Corporate media admit; we’re far too close to power

This speaks for itself (via the Guardian):

Politicians and journalists have had an unhealthily close relationship to one another, according to Chris Blackhurst, editor of The Independent

He told a Bath literature festival audience that MPs and reporters formed “a giant club” at Westminster.

Successive governments had courted newspaper proprietors, said Blackhurst, and told of his time at the Daily Express where he was deputy editor to Rosie Boycott.

They were appointed by Lord Hollick, a Labour peer, and the paper was moved away from its traditional Conservative support.

Blackhurst said: “We were trying to turn the paper into a more liberal and upmarket paper but management lost its nerve. They sold the paper toRichard Desmond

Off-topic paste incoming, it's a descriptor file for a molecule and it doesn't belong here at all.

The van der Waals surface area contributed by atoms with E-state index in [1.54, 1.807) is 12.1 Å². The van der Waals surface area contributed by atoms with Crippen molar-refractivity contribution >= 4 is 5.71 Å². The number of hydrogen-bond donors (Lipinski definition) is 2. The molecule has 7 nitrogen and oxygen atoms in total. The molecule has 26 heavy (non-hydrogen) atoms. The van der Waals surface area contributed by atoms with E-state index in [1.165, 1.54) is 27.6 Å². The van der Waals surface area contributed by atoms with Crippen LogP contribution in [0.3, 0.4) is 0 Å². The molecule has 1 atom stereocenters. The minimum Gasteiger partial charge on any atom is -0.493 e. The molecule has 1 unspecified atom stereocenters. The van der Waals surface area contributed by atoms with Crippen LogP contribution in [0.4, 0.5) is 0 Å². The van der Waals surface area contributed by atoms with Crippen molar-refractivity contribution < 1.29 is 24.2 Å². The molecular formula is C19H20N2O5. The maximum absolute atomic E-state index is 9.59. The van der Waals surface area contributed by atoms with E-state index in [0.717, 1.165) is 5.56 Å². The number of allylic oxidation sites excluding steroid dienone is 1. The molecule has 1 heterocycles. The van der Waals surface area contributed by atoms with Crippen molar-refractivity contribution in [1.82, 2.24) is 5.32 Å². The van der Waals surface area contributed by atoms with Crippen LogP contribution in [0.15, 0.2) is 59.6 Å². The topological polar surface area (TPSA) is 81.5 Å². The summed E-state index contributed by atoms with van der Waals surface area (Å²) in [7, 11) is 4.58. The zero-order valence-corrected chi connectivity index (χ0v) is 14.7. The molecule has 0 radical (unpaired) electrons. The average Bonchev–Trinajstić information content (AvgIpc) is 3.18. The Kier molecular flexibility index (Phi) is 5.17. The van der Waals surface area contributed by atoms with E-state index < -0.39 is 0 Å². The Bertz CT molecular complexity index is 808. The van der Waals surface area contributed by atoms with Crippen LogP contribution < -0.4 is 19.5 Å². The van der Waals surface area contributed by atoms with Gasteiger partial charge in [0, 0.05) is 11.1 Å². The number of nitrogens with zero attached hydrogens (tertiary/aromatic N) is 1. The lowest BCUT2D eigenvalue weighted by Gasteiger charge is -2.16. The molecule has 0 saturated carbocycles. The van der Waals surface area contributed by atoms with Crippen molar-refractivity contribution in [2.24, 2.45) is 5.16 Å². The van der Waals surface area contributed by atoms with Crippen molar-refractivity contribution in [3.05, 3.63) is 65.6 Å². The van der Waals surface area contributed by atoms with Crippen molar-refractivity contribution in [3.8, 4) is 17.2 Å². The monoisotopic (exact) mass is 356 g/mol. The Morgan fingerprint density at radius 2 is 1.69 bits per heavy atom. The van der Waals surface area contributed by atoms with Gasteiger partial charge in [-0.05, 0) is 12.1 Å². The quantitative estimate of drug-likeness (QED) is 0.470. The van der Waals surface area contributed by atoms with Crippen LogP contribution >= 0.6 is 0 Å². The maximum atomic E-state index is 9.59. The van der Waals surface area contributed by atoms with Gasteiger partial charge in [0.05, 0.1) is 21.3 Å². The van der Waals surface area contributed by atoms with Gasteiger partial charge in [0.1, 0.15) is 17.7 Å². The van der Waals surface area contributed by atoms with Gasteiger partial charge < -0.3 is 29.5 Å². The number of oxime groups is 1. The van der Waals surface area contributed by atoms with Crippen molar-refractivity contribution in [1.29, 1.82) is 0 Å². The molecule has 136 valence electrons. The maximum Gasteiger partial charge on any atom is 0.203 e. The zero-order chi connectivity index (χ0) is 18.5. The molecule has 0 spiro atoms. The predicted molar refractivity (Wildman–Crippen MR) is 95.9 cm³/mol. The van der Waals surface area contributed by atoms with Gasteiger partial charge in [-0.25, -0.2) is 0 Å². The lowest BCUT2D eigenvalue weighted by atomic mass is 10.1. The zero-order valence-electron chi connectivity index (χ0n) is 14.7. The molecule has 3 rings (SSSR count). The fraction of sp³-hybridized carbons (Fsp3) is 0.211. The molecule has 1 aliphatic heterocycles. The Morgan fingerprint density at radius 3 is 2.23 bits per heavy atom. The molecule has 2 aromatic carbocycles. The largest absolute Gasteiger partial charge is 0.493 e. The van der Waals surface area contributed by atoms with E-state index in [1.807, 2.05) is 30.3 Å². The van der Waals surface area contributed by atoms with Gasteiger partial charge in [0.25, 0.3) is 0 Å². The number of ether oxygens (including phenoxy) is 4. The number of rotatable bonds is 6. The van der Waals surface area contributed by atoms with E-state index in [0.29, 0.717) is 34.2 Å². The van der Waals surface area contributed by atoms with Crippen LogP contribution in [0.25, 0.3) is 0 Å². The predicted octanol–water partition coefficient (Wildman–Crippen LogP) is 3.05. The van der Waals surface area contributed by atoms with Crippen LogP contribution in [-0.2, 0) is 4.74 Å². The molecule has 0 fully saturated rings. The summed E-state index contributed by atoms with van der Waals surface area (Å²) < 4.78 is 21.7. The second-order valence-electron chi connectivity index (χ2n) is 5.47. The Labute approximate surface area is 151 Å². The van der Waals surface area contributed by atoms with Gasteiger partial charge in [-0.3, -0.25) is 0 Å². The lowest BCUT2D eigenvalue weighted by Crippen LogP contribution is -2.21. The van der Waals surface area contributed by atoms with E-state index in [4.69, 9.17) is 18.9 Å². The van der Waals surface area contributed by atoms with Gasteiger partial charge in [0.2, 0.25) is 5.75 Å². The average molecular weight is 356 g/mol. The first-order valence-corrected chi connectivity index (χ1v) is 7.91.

“Within a fortnight, the heavy bulk of the Labour cabinet was fawning over Desmond. We were really shocked by it.”

Two other panellists, Labour MP Tristram Hunt and Lib-Dem MP Don Foster, also referred to the political-media nexus.

Hunt said a “symbiotic relationship between the press and politics” had always existed.

But Foster said the relationship between Westminster and the media should be regulated. “Politicians are trying to manipulate the media and the media is trying to sell papers… It’s got to change.”

A fourth panelist, the former Guardian staffer Malcolm Dean, pointed out that those “newspapers with the lowest level of trust have the highest circulation and papers with the highest level of trust have the lowest circulation”.

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